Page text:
(2). Horizon Zero Dawn (PlayStation 4): Guerrilla Games shocked the world when they went from a solid but mediocre first person shooter franchise in Killzone to one of the most fleshed out worlds and one of the best new characters this generation.  Though at first Horizon Zero Dawn was overshadowed by The Legend of Zelda: Breath of the Wild and the amazing Switch launch, PlayStation owners were treated to their own Game of the Year contending exclusive. Aloy leads an outstanding cast in a compelling world rising from the ashes of the old civilization, a mystery of how humanity survived the uprising of AI, and the whole draw to the game, badass robot dinosaur battles. 

What makes Horizon stand above the rest is Guerrilla’s attention to detail in their own lore, the history they’ve created, and giving even the most minute characters intriguing back stories. As I have said on many of our podcasts and YouTube videos, if Guerrilla can really nail down movement, make Aloy feel more agile, and make the bow play react a hair faster, the sequel will be a hard one to top.

(1): The Legend of Zelda: Breath of the Wild (Switch/Wii U): Not only was The Legend of Zelda: Breath of the Wild my favorite game of 2017, it’s currently being debated as my favorite game of all time. Ten months after release, I am still going back to the dark, broken, wondrous world of Hyrule to finish up the side content, cook food, and tackle the DLC challenges of the Champions’ Ballad.  Nintendo was in a tough place with Zelda after Skyward Sword seemingly failed to please many fans (including me) by staying tried and true to the formula while having the played out motion controls, but they came out the other end and delivered a game the redefined a storied franchise and open world games to come.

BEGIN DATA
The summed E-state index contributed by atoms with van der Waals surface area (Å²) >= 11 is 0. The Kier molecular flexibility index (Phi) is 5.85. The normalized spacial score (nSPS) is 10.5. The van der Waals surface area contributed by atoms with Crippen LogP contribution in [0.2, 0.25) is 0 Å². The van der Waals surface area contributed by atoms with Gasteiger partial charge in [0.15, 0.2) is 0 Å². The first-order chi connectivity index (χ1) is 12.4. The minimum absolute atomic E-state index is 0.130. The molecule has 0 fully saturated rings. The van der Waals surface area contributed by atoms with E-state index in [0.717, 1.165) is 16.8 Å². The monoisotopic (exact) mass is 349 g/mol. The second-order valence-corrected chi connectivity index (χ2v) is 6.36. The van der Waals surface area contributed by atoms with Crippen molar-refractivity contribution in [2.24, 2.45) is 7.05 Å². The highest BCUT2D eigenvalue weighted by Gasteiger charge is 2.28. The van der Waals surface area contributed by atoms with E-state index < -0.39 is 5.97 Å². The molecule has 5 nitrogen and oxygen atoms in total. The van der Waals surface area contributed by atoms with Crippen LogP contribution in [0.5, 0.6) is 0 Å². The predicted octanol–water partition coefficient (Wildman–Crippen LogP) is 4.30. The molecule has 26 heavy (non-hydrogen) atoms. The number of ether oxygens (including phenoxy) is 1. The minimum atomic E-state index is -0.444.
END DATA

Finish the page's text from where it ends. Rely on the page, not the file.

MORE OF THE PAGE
Breath of the Wild created an open world that was not only vast, but dense, interesting, dangerous, and diverse. The departure of traditional dungeons was also a large risk, but filling the world with some of the most amazing puzzles ever placed in a Zelda game quickly made me forget. Even the Divine Beasts were a spectacle, and though they weren’t the best dungeons, the ideas were smart, making me excited for how they take the feedback for future titles.

All in all, The Legend of Zelda: Breath of the Wild took my breath away multiple times. Every hill I climbed, every valley I trekked through, and every boss I encountered kept me engaged. Even after it was all over, I went back in collecting every outfit, korok seed, side quest, and shrine. This game is not only my game of the year, but the game of the generation, and as of this post, one of my favorite games of all time. Also Nintendo gets the last laugh as a Wii U game wins Game of the Year.

Thanks for reading! What are some of your favorite games of the year? Let me know in the comments!